New Radiant Storm King – The Steady Hand

New Radiant Storm King
The Steady Hand

Right away, I would like to let everyone know that I claim complete ignorance to anything New Radiant Storm King has ever done; I’ve never even heard of the band. According to the label, these guys are legendary in the indie-rock circuit, and while I can’t say I am any sort of expert in “indie rock,” I have listened to a pretty decent amount throughout the years. Usually I can at least say I have heard of most “legendary” bands within the genre, yet NRSK escapes me. I can, however, come up with a few reasons why I can’t seem to recollect any mention of these guys. Most importantly, they are terribly mediocre, and beyond that, they sound like a million other bands.

Perhaps the term indie rock doesn’t even apply here. I would argue that the band falls more in the vein of alt-rock, and not just any alt-rock, but the alt-rock that was around in the early 90s. This makes sense, though, since NRSK was producing music around that time. But I would also like to point out that there is a reason why most people don’t really listen to early-90s alt-rock anymore, and that is because it usually wasn’t very good.

The Steady Hand opens with a track called “Overture,” and it’s actually pretty good. Simple guitar plucking and a soft pad lead into a nice upbeat instrumental finish. It is past this point that things go very bland. From the second track on, the album is a blur of boring, repetitive songs. There are a few moments that caught my interest, but definitely not enough to carry a complete album. “Accountant of the Year” is pretty catchy actually, using solid drum work and a nice chorus to glide the listener through. “From a Roof” is another song I got into. The structuring isn’t anything amazing, but choppy guitars and more excellent drumming make it a standout track. The quick high-hat and guitar work found on “Quicksand Under Carpet” lets the band showcase a more indie-rock feel, which I think is handled well. Other than that, there isn’t very much to rave about.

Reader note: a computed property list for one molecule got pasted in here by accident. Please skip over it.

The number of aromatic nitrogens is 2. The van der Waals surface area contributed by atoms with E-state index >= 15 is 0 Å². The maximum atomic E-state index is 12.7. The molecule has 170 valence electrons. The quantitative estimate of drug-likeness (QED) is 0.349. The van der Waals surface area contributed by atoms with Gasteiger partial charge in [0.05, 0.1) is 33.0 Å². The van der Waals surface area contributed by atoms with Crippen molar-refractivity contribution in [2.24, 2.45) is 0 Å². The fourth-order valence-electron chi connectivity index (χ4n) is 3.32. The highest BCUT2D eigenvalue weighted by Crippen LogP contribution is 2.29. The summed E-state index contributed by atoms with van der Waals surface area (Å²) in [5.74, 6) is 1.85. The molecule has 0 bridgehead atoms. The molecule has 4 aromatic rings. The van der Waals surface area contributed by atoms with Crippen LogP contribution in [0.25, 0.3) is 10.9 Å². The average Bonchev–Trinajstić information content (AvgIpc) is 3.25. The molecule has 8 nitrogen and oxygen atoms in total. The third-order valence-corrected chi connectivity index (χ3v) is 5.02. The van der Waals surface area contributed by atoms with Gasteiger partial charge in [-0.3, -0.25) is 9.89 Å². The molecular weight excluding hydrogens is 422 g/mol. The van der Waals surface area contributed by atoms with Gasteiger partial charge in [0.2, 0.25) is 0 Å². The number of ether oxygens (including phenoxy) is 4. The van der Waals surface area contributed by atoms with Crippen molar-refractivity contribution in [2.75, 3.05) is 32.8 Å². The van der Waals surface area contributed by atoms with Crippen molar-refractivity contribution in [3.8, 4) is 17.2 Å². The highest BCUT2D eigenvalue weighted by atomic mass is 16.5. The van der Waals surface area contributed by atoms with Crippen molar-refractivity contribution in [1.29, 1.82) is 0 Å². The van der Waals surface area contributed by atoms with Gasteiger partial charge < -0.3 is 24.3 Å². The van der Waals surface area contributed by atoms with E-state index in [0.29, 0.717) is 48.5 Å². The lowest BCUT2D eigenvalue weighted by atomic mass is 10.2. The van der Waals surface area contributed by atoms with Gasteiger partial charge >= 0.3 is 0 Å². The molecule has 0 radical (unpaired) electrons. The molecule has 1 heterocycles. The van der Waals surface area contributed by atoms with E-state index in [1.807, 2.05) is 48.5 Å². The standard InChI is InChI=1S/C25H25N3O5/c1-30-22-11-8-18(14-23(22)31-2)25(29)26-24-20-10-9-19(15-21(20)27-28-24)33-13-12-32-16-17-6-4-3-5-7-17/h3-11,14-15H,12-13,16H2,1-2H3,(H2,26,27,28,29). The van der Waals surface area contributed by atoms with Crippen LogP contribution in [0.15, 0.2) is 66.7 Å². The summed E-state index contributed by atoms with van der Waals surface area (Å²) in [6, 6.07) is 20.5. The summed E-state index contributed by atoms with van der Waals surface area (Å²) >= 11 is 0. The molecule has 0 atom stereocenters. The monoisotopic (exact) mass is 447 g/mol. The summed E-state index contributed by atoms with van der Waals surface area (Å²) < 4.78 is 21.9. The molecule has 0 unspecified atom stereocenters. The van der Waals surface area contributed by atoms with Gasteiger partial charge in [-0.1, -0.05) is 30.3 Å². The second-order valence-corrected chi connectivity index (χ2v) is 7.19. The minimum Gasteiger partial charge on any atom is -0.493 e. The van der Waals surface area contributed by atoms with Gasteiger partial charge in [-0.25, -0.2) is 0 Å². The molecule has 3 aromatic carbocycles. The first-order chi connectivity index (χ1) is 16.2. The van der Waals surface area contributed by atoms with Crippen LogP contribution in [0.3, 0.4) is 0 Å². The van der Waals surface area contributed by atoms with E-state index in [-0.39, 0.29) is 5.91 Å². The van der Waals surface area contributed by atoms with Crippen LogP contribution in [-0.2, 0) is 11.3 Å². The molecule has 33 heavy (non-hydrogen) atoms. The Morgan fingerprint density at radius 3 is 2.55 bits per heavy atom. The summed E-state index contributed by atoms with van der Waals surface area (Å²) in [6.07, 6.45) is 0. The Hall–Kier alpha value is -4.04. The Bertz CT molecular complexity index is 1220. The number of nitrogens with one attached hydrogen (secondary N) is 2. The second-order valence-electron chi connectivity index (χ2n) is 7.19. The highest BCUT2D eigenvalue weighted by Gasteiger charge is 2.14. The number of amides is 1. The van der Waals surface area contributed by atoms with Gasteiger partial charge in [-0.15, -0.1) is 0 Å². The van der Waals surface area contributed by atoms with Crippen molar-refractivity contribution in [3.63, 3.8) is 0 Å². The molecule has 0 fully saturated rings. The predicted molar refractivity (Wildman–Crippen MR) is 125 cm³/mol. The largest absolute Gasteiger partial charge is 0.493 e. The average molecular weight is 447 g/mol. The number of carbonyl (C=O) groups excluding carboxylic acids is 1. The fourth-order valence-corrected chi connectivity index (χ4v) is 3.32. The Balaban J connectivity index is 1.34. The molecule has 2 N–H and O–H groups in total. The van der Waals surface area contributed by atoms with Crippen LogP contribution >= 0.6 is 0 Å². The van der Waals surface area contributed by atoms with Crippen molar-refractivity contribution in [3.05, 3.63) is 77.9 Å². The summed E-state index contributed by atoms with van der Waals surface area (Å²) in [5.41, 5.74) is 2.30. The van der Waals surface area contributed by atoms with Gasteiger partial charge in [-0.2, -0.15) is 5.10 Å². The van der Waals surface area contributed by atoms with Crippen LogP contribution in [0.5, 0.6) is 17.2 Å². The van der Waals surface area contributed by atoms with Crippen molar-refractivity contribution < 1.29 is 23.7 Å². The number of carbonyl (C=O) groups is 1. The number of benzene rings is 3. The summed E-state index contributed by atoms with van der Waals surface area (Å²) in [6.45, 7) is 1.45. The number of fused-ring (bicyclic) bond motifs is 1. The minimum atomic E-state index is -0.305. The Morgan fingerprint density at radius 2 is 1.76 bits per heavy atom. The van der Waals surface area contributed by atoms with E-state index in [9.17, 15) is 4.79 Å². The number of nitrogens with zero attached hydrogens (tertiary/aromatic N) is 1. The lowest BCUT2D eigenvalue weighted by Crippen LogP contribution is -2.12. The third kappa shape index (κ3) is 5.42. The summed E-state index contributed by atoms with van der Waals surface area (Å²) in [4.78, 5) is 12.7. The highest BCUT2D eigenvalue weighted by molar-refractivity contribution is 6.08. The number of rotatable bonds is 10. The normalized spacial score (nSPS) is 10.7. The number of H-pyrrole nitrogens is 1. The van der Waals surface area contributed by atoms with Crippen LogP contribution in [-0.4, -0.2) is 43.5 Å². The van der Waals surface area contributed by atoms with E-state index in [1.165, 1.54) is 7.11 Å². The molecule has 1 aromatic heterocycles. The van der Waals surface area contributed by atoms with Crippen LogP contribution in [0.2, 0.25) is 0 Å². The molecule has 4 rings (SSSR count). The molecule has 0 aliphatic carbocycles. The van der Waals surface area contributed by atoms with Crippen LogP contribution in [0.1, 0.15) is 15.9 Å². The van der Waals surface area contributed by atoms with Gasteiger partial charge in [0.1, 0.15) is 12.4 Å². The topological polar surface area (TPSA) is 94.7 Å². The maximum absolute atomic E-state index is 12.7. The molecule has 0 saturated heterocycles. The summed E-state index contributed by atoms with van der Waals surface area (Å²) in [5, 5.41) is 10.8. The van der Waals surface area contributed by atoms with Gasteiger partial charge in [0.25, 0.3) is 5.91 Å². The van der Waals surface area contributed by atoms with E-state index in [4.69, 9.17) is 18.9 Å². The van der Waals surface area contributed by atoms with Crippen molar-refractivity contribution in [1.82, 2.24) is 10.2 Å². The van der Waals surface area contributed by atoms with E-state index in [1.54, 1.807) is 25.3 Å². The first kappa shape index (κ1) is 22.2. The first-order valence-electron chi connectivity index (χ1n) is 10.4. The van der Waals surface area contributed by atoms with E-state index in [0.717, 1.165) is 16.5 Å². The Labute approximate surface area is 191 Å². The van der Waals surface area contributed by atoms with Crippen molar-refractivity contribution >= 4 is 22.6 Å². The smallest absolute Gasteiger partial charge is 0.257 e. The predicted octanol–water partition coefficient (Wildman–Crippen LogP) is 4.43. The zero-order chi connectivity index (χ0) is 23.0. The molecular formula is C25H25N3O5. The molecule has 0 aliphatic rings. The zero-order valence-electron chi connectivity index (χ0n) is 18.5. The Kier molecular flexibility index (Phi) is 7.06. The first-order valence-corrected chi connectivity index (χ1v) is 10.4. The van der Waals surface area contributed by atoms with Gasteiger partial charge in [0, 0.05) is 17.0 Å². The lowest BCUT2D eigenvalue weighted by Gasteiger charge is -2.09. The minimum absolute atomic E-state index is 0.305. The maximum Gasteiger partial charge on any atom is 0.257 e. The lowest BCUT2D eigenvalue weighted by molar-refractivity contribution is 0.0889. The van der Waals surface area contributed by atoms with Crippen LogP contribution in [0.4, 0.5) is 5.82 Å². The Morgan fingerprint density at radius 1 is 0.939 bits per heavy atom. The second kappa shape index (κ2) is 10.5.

The rest of the album is not bad by any means, and that is why no songs will be picked out to take the usual attack I give to stuff I don’t like. But while the album doesn’t suck, it isn’t all that great either, leading to the crux of the problem. Here and there, New Radiant Storm King dabbles in songs that are interesting and catchy, but the rest of the time, the band offers music that is bland and predictable. I feel I would be hard pressed to find anyone besides those at Darla, the label, to vouch for legendary status.